The Telegraph
Since 1st March, 1999
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Level-playing field has become a defining concept in India after the inauguration of the era of liberalization. Levelling of the field, it is argued, makes competition fair and genuine. It has been the project of the Telecom Regulatory Authority of India to create the grounds of fair competition between cellphone operators and WiLL-mobile operators. The new policy of TRAI regarding interconnect user charges, it was expected, would work towards this. This may not have happened. Cellphone operators and WiLL-mobile phone operators will now be paying the same termination charges. But TRAI has fixed differential pulse-rates for calls from fixed lines to cell phones and WiLL-mobile phones. It will now be cheaper to call a WiLL-mobile phone from a fixed line than a cellphone. This cannot be taken as a levelling of the field. There is thus a bias in favour of the WiLL-mobile phone operators embedded within the policy. The victim of the policy is, of course, Bharat Sanchar Nigam Limited. The latter will now be able to charge higher monthly rentals but this will be offset by its losses in the realm of interconnect charges. Since fixed-line callers that is, subscribers of BSNL will pay less to call a WiLL-mobile phone than a cellular phone, there is an element of distortion in the market. It could be argued that by this, TRAI is actually making BSNL subsidize WiLL-mobile phones. This is a bit amazing since doing away with subsidies in any form is one of the overall aims of the reforms programme.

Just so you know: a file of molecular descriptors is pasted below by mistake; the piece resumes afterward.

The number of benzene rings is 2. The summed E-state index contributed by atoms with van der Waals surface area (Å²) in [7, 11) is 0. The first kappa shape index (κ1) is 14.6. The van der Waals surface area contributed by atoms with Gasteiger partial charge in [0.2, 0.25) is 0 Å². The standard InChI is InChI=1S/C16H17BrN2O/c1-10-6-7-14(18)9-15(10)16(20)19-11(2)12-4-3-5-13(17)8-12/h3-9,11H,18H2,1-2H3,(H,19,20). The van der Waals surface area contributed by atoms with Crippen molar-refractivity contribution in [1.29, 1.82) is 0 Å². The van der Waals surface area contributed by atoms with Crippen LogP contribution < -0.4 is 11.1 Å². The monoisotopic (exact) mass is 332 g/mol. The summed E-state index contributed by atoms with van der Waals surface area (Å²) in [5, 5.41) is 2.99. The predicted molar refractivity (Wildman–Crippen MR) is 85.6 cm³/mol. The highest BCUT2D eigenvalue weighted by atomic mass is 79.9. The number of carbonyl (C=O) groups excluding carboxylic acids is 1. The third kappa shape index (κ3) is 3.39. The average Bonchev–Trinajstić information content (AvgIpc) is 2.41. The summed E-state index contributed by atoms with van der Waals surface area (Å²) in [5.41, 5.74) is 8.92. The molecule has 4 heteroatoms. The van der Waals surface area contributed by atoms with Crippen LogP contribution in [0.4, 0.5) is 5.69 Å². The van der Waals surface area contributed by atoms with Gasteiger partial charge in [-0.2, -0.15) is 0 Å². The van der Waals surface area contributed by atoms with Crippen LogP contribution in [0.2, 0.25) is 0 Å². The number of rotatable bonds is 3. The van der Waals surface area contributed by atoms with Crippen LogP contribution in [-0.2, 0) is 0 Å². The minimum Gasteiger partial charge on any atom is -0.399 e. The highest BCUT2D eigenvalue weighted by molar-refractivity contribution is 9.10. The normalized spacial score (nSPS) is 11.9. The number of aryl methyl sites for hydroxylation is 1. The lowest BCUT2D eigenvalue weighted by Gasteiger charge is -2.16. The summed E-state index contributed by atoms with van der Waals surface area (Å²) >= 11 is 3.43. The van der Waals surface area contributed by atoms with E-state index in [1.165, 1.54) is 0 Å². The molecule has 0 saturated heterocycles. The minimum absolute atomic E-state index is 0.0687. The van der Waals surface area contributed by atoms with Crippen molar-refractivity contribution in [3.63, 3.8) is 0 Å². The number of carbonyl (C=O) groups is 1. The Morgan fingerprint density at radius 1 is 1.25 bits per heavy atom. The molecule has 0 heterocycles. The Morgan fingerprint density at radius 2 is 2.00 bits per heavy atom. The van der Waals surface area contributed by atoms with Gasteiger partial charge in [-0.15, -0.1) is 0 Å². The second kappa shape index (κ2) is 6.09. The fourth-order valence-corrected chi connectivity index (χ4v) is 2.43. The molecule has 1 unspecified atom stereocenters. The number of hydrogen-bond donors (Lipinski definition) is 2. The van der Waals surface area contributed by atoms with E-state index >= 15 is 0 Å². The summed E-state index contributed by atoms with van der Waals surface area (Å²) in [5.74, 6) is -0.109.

The hardest hit by the policy will be the land-line business. The TRAI has allowed WiLL-mobile firms to fix their own tariff as they wish. This is a clear deviation from the previous norm by which WiLL airtime rates could not be lower than those of fixed lines. The cellular phone industry also has no reasons to be specially happy with the new policy. Incoming calls will be free and cellular firms will be paid an access charge of 40 paise per minute. This creates the possibility of cellular firms trying to make up their losses by increasing the charges of outgoing calls. Distortions of other kinds remain untouched by the TRAI. Cellphone operators pay an average of Rs 3,000 crore for an all-India licence whereas WiLL-mobile operators pay Rs 495 crore. The difference is stark, and the matter, not unexpectedly, has gone to the telecom dispute settlement appellate tribunal. It is not unreasonable to anticipate that both BSNL and the cellular firms will also appeal to the TDSAT to look into the special favour being shown to WiLL-mobile firms by the TRAI. The level-playing field is still a distant horizon.

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